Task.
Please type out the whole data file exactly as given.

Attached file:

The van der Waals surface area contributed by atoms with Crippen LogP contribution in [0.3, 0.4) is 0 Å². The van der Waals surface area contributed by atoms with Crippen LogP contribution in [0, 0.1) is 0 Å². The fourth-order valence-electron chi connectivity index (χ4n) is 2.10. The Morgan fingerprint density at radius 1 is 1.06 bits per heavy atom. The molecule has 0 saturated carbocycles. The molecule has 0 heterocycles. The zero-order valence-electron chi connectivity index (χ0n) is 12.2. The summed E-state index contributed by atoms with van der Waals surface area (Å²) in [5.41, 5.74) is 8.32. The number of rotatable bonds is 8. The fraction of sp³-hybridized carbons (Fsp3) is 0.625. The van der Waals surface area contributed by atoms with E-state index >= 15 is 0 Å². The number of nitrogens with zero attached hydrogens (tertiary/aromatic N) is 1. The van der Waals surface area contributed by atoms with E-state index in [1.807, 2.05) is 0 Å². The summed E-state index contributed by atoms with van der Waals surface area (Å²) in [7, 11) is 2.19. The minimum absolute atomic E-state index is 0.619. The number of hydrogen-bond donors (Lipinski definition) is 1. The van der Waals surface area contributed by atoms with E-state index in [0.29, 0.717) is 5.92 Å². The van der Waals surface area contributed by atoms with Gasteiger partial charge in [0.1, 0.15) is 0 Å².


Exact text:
The van der Waals surface area contributed by atoms with Crippen LogP contribution in [0.3, 0.4) is 0 Å². The van der Waals surface area contributed by atoms with Crippen LogP contribution in [0, 0.1) is 0 Å². The fourth-order valence-electron chi connectivity index (χ4n) is 2.10. The Morgan fingerprint density at radius 1 is 1.06 bits per heavy atom. The molecule has 0 saturated carbocycles. The molecule has 0 heterocycles. The zero-order valence-electron chi connectivity index (χ0n) is 12.2. The summed E-state index contributed by atoms with van der Waals surface area (Å²) in [5.41, 5.74) is 8.32. The number of rotatable bonds is 8. The fraction of sp³-hybridized carbons (Fsp3) is 0.625. The van der Waals surface area contributed by atoms with E-state index >= 15 is 0 Å². The number of nitrogens with zero attached hydrogens (tertiary/aromatic N) is 1. The van der Waals surface area contributed by atoms with E-state index in [1.807, 2.05) is 0 Å². The summed E-state index contributed by atoms with van der Waals surface area (Å²) in [7, 11) is 2.19. The minimum absolute atomic E-state index is 0.619. The number of hydrogen-bond donors (Lipinski definition) is 1. The van der Waals surface area contributed by atoms with E-state index in [0.29, 0.717) is 5.92 Å². The van der Waals surface area contributed by atoms with Gasteiger partial charge in [0.1, 0.15) is 0 Å².